Matthew Russell Crank
|Op. System:||Windows XP/2000/98|
|File size:||1.39 MB|
Publisher description for Matthew Russell Crank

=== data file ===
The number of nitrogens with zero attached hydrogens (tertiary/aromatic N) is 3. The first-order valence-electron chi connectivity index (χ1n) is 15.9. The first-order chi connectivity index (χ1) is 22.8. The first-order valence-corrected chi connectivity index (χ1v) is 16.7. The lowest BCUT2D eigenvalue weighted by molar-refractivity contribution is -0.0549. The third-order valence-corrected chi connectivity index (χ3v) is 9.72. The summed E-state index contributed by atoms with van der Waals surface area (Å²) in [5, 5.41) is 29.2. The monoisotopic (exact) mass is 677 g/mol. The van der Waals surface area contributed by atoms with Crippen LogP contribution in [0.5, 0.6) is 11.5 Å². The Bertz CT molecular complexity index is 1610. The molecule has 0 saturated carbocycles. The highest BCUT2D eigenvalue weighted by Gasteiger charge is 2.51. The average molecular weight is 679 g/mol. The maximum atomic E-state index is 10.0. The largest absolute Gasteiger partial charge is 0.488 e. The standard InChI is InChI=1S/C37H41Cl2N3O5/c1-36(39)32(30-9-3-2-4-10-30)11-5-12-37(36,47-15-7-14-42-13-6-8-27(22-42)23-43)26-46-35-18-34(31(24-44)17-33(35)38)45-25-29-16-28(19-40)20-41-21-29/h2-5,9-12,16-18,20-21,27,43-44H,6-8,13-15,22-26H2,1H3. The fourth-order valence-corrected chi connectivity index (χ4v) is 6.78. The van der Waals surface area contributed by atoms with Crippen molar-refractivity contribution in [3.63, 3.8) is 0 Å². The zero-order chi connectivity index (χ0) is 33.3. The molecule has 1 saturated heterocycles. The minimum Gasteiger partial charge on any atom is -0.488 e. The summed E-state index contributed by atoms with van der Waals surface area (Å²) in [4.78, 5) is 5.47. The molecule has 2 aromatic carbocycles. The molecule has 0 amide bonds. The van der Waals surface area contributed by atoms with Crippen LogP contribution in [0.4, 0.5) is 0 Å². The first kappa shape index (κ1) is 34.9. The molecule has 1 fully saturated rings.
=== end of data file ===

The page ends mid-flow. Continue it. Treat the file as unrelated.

Crank, or the "CRyptANalysis toolKit", is a program designed to provide automated cryptanalysis of classical pen and paper cryptosystems (an example of which might be the Caesar cipher, where each letter is substituted by the letter three places along in the alphabet). Because the mechanisms for decryption (authorised or otherwise) are Similar to encryption, Crank also doubles as a cryptographic typewriter, where you can see messages being encrypted on the fly as you type. When attempting an automated attack, the task is viewed as an optimisation problem. The quantity to be optimised is the "plaintextness" of the, er, PlainText, the latter being computed from the ciphertext using an instance of a cryptographic system. This instance is a transformation (called a "transform" by Crank), usually specified by a key, that maps a text string to another text string. The optimiser works over the space of keys of the transformation, trying to increase the "plaintextness", or in Crank terminology, "fitness" of the resultant candidate decrypted plaintext. The method the optimiser uses to search the keyspace is called the "heuristic". The purpose of Crank is therefore twofold; first, to provide a Library of transform, fitness and heuristic "componants", and second to allow them to be combined together and used in the cryptanalysis of a cryptogram.